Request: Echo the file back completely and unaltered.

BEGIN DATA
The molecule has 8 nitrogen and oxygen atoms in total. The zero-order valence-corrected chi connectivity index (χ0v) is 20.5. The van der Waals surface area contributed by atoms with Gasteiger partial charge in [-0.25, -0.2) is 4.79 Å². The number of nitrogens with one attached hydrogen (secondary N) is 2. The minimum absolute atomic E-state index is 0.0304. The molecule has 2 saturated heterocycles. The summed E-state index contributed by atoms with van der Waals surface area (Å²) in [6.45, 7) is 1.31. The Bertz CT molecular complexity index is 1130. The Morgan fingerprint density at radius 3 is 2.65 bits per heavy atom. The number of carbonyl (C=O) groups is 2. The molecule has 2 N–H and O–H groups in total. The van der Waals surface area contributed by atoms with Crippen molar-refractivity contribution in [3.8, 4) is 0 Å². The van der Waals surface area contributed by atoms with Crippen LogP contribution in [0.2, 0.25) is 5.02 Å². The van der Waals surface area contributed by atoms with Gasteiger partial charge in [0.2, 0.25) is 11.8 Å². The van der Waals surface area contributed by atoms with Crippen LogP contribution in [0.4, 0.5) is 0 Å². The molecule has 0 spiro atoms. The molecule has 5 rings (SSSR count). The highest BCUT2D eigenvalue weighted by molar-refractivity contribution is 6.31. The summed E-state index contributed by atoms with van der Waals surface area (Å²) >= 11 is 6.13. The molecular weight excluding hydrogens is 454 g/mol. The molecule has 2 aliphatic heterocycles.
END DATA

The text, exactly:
The molecule has 8 nitrogen and oxygen atoms in total. The zero-order valence-corrected chi connectivity index (χ0v) is 20.5. The van der Waals surface area contributed by atoms with Gasteiger partial charge in [-0.25, -0.2) is 4.79 Å². The number of nitrogens with one attached hydrogen (secondary N) is 2. The minimum absolute atomic E-state index is 0.0304. The molecule has 2 saturated heterocycles. The summed E-state index contributed by atoms with van der Waals surface area (Å²) in [6.45, 7) is 1.31. The Bertz CT molecular complexity index is 1130. The Morgan fingerprint density at radius 3 is 2.65 bits per heavy atom. The number of carbonyl (C=O) groups is 2. The molecule has 2 N–H and O–H groups in total. The van der Waals surface area contributed by atoms with Crippen molar-refractivity contribution in [3.8, 4) is 0 Å². The van der Waals surface area contributed by atoms with Crippen LogP contribution in [0.2, 0.25) is 5.02 Å². The van der Waals surface area contributed by atoms with Gasteiger partial charge in [0.2, 0.25) is 11.8 Å². The van der Waals surface area contributed by atoms with Crippen LogP contribution in [0.4, 0.5) is 0 Å². The molecule has 0 spiro atoms. The molecule has 5 rings (SSSR count). The highest BCUT2D eigenvalue weighted by molar-refractivity contribution is 6.31. The summed E-state index contributed by atoms with van der Waals surface area (Å²) >= 11 is 6.13. The molecular weight excluding hydrogens is 454 g/mol. The molecule has 2 aliphatic heterocycles.